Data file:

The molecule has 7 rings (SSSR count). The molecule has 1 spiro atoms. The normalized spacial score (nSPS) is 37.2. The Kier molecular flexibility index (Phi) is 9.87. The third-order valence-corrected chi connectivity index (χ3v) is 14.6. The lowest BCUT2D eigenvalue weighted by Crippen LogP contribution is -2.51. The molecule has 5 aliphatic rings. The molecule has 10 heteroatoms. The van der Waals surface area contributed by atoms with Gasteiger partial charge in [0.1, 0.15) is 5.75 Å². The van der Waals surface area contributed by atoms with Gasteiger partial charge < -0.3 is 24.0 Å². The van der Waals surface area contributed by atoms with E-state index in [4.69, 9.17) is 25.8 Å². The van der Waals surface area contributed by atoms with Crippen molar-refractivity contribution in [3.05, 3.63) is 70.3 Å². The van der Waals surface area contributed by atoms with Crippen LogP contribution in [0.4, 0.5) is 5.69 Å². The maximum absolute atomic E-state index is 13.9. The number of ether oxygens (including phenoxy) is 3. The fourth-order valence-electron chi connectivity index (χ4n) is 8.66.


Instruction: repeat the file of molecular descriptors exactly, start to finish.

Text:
The molecule has 7 rings (SSSR count). The molecule has 1 spiro atoms. The normalized spacial score (nSPS) is 37.2. The Kier molecular flexibility index (Phi) is 9.87. The third-order valence-corrected chi connectivity index (χ3v) is 14.6. The lowest BCUT2D eigenvalue weighted by Crippen LogP contribution is -2.51. The molecule has 5 aliphatic rings. The molecule has 10 heteroatoms. The van der Waals surface area contributed by atoms with Gasteiger partial charge in [0.1, 0.15) is 5.75 Å². The van der Waals surface area contributed by atoms with Gasteiger partial charge < -0.3 is 24.0 Å². The van der Waals surface area contributed by atoms with E-state index in [4.69, 9.17) is 25.8 Å². The van der Waals surface area contributed by atoms with Crippen molar-refractivity contribution in [3.05, 3.63) is 70.3 Å². The van der Waals surface area contributed by atoms with Crippen LogP contribution in [0.4, 0.5) is 5.69 Å². The maximum absolute atomic E-state index is 13.9. The number of ether oxygens (including phenoxy) is 3. The fourth-order valence-electron chi connectivity index (χ4n) is 8.66.